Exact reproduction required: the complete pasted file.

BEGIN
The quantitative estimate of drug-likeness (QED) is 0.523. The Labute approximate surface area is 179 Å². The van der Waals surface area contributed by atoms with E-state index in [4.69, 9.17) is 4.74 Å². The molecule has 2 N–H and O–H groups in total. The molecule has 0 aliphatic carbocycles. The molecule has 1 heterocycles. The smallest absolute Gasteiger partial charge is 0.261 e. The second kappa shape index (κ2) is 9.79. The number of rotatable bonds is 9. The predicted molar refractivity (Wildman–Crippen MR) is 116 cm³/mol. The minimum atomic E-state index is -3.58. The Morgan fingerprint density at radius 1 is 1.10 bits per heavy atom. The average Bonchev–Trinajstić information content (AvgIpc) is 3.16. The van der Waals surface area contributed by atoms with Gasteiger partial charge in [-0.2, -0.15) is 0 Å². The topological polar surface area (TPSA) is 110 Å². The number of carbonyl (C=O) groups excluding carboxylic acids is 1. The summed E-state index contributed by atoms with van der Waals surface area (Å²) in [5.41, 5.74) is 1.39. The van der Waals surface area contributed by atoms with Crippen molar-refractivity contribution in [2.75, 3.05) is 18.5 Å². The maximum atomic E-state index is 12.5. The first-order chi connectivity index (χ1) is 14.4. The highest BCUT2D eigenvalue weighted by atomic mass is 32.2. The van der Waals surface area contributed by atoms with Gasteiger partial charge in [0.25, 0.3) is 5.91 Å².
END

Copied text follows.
The quantitative estimate of drug-likeness (QED) is 0.523. The Labute approximate surface area is 179 Å². The van der Waals surface area contributed by atoms with E-state index in [4.69, 9.17) is 4.74 Å². The molecule has 2 N–H and O–H groups in total. The molecule has 0 aliphatic carbocycles. The molecule has 1 heterocycles. The smallest absolute Gasteiger partial charge is 0.261 e. The second kappa shape index (κ2) is 9.79. The number of rotatable bonds is 9. The predicted molar refractivity (Wildman–Crippen MR) is 116 cm³/mol. The minimum atomic E-state index is -3.58. The Morgan fingerprint density at radius 1 is 1.10 bits per heavy atom. The average Bonchev–Trinajstić information content (AvgIpc) is 3.16. The van der Waals surface area contributed by atoms with Gasteiger partial charge in [-0.2, -0.15) is 0 Å². The topological polar surface area (TPSA) is 110 Å². The number of carbonyl (C=O) groups excluding carboxylic acids is 1. The summed E-state index contributed by atoms with van der Waals surface area (Å²) in [5.41, 5.74) is 1.39. The van der Waals surface area contributed by atoms with Crippen molar-refractivity contribution in [2.75, 3.05) is 18.5 Å². The maximum atomic E-state index is 12.5. The first-order chi connectivity index (χ1) is 14.4. The highest BCUT2D eigenvalue weighted by atomic mass is 32.2. The van der Waals surface area contributed by atoms with Gasteiger partial charge in [0.25, 0.3) is 5.91 Å².